How Referrals Work With Your Health Insurance

Depending on the type of health insurance you have, you may not be able to just go straight to a specialist when you think you need the services they offer. If you have a health maintenance organization (HMO) or point of service (POS) plan, you'll probably need to first go to your primary care physician (PCP) first. If they agree that you need to see a specialist, they'll refer you to one, and indicate in your medical records that this has been done.

Doctor giving business card to patient in clinic office
Hero Images / Getty Images

Some health plans require the referral to be in writing directly from the doctor, while others will accept a phone call from your primary care physician.

In order to make sure that everything is in order regarding seeing a specialist, you should be proactive, and make sure that your insurer has received a referral before you make an appointment with your specialist. Then you will know that your visit to the specialist will be covered under your healthcare plan.

Referrals for HMO and POS Plans

Heath maintenance organizations require you to select a primary care physician. The primary care physician is then responsible for managing all of your health care going forward. The primary care physician becomes responsible for making recommendations as far as courses of treatment, specialist visits, medications, and more.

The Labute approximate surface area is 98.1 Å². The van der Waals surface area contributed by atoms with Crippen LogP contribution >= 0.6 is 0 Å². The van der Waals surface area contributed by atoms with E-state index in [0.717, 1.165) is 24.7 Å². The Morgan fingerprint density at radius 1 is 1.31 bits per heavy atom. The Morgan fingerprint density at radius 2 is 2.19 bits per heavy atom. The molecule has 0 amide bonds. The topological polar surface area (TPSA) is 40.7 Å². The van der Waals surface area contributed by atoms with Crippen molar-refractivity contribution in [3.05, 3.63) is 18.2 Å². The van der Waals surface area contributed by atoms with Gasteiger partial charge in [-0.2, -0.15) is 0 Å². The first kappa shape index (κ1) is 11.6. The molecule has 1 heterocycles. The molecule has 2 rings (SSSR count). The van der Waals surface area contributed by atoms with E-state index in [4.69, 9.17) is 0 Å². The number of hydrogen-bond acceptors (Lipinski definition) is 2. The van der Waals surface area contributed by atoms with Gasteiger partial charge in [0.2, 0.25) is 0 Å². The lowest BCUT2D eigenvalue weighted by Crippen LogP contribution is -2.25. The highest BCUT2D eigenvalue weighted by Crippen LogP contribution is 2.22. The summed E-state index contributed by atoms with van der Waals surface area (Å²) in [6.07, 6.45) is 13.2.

The primary care physician also provides referrals for any other necessary services or specialist visits within the network. These referrals allow you to go see another doctor or a specialist within the health plan’s network. If you do not have a referral from your primary care physician, your HMO likely will not cover the service at all.

But some modern HMOs have relaxed these rules and now allow members to visit specialists within the plan's network without having a referral from their primary care physician. So you'll want to check the specific requirements of your plan.

Regardless of whether a referral is required, HMOs generally require members to get all of their care from providers who are in the plan's network, with out-of-network care only covered in emergency situations.

HMOs have become much more common in the individual health insurance market over the last few years as insurers work to control costs. The health insurance exchanges in some states no longer have any PPO options available.

Point of service plans also require referrals from a PCP in order to see a specialist. But unlike an HMO, a POS will generally cover some of the cost of out-of-network care, as long as you have a referral from your PCP (with an HMO, the referral still has to be for a specialist that participates in the plan's network, unless there isn't one available and the health plan makes an exception in order to ensure access to necessary care).

Referrals Not Required: PPOs and EPOs

Referrals are not necessary for a preferred provider organization (PPO) or an exclusive provider organization (EPO).

A PPO is a health plan that has contracts with a wide network of "preferred" providers. You are able to choose your care or service out of the network as well. An EPO also has a network of providers, but it generally will not cover any out-of-network care unless it's an emergency.